“He would do anything that would promote the Tribe and all Native People,” Virginia Osceola said.

She said his travels took him not only across Indian Country, but also to international destinations like the rainforests of Peru, Brazil and Bolivia.

“He had a connection with people. People were just drawn to him. He’d visit the chiefs wherever he’d go,” Osceola said.

She said her husband was always in contact with Seminole leadership and showed respect for whoever was in in charge at the time.

In addition to being the Tribe’s first president, Osceola was vice chairman from 1967 to 1971 and pushed to change the way Indian Health Service funds were allocated – something he also did as president of USET.

He wanted to ensure IHS funds went directly to tribal nations without having to first go through state government.

Osceola was also instrumental in the expansion of the Tribe’s cattle program that first began in the 1930s.

He was a successful businessman and entrepreneur. He built chickees, owned a 24-hour smoke shop and sold arts and crafts on the site where the Guitar Hotel now sits in Hollywood.

The unassuming Osceola had a long list of perhaps unlikely friends.

“He’d say: ‘Honey I’ll be home at 5:30, but I’m bringing someone for dinner,’” Virginia Osceola recalled. “He’d show up with Rita Coolidge, Bo Diddley, Robin Leach. One of his best friends was [Mötley Crüe lead singer] Vince Neil.”

Family man

Osceola had 10 children, many grandchildren and more than a dozen great grandchildren.

His daughter, Courtney Osceola, said that what she remembers most about her father is how family came first.

She said her father often taught her the lessons of the past – including as it applied to health care.

“He’d say: ‘You know how hard we fought for this?’” she said, when he’d talk about the Betty Mae Jumper Medical Center being built on the Hollywood Reservation.

“He told me that sometimes a doctor would come once a week or once a month. They cut funding for IHS. He didn’t feel like that was right. It’s part of the reason he was the first IHS director,” Osceola said.

She said her father was keenly aware of how far the Seminole Tribe had come financially.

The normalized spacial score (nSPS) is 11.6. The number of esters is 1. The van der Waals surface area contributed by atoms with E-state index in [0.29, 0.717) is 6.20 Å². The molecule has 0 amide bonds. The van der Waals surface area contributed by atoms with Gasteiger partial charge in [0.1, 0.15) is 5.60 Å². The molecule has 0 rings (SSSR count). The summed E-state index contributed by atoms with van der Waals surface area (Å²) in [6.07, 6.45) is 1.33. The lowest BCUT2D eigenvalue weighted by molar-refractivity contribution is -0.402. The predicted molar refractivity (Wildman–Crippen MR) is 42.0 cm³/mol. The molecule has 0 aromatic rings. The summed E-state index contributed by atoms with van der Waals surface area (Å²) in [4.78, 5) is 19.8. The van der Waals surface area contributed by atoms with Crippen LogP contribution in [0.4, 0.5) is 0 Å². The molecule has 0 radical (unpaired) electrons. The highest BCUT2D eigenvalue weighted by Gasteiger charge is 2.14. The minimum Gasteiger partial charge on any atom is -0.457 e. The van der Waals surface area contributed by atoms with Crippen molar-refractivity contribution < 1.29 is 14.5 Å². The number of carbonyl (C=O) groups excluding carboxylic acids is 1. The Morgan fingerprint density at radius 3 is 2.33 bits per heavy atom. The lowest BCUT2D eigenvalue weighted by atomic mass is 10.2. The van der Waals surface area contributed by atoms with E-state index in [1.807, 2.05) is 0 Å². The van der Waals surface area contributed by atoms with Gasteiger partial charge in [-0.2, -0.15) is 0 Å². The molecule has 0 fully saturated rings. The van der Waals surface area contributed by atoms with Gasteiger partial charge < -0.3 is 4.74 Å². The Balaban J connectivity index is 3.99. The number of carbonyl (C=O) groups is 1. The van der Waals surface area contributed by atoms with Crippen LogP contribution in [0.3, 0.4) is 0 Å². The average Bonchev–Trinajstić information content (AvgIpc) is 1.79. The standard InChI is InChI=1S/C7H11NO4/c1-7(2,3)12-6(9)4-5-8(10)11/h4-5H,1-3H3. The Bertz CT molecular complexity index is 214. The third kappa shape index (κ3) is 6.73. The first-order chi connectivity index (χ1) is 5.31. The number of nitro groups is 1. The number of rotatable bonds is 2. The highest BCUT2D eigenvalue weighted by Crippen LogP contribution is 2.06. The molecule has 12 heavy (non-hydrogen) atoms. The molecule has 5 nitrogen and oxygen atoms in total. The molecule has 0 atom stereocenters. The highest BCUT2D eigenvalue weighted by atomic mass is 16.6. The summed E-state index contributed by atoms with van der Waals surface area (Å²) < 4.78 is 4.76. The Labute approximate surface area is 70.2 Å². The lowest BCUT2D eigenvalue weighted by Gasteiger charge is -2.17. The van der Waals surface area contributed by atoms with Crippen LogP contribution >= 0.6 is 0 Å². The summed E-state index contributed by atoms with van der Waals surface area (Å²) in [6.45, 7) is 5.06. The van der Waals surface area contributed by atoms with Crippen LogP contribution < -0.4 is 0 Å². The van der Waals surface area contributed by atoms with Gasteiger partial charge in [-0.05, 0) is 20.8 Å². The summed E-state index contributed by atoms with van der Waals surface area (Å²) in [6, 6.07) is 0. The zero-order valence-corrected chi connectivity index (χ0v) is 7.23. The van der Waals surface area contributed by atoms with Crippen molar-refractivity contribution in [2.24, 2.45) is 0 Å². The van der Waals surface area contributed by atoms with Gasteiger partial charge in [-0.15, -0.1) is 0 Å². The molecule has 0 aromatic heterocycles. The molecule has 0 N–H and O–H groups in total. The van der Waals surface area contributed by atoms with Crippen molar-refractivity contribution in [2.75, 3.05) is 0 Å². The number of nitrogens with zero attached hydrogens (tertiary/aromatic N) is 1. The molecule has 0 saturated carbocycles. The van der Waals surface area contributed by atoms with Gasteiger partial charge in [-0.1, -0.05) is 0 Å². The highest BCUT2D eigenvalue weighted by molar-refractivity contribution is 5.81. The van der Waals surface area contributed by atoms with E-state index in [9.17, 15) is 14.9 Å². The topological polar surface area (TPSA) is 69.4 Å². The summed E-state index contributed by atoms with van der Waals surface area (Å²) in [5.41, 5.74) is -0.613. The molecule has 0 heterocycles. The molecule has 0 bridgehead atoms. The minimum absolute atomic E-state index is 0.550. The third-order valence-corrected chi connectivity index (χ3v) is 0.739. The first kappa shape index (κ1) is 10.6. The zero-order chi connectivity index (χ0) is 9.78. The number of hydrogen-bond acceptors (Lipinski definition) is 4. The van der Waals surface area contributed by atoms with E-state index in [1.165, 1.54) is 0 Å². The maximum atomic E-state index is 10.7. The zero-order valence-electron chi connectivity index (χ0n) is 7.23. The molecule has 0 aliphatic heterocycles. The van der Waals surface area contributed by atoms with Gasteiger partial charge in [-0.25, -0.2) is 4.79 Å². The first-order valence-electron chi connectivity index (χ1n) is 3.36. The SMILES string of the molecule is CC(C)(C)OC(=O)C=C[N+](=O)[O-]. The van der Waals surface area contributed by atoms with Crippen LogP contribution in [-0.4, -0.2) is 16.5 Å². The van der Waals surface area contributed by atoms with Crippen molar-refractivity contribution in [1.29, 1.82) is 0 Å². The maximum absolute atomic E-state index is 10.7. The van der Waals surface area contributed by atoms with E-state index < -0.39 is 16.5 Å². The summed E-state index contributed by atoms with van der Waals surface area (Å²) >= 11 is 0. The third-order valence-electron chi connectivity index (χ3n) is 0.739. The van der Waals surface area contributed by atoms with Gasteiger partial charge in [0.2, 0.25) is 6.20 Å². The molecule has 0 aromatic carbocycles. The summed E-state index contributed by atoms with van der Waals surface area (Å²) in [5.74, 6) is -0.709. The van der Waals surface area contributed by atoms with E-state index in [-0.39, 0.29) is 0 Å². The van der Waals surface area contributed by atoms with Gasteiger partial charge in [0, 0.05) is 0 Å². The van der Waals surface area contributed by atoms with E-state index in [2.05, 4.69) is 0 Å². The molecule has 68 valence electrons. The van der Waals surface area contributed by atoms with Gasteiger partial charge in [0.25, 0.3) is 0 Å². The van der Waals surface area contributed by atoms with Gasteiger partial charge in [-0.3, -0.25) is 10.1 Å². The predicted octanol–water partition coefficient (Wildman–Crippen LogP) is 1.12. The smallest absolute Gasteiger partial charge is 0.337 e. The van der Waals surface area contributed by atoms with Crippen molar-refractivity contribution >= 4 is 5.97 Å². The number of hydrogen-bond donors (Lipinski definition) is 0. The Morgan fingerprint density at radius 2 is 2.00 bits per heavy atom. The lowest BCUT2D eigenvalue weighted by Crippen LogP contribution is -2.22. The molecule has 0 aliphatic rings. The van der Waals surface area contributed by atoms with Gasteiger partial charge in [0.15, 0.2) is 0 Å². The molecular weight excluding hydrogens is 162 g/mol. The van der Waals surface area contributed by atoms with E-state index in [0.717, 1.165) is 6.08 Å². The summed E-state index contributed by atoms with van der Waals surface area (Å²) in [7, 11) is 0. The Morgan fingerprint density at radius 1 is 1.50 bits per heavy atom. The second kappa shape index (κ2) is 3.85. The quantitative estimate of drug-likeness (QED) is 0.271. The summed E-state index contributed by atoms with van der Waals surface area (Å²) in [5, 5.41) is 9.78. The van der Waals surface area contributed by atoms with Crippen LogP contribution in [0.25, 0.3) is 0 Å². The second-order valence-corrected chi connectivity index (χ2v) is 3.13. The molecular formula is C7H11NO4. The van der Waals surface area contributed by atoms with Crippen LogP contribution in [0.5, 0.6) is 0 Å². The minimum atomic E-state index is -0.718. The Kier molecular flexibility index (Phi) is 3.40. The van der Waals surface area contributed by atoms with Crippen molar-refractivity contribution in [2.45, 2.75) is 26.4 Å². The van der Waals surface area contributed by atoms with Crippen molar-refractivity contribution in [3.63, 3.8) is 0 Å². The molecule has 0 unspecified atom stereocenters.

Virginia Osceola said when he took office in the 1960s, Betty Mae Jumper was the accountant and she’d told him the Tribe had $100 in the bank.

“He made sure the Tribe sustained during those rough years,” she said. “He told us you have to know where you came from and the struggle.”

Virginia and Courtney Osceola said they and their entire family have good memories of Osceola and are proud of all he did.

“He put family above everything and was so proud of his Tribe and people and the culture,” Courtney Osceola said. “He put a big emphasis on education.”

She said her father was one of the first Seminoles to graduate from an Indian boarding school; was one of three Seminoles to attend school in Okeechobee; and was the first to receive an athletic scholarship.

He played football, basketball and ran track in high school.

“He had keys to the city, knew governors, had letters from the Pope and Burt Reynolds was a close friend. He was well known everywhere,” Osceola said.

She said her father kept all his family memorabilia in the front of the house, and all his personal mementos hidden away in the back.

“He is his Tribe and he is his people,” Osceola said.

Editor’s note: A previous version of this story incorrectly implied that Joe Dan Osceola is a member of the Bird Clan. He is a member of the Panther Clan.

Damon Scott
Damon is a multimedia journalist for the Seminole Tribune. He has previously been an editor and reporter for digital and print media in Florida and his home state of New Mexico. Send him an email at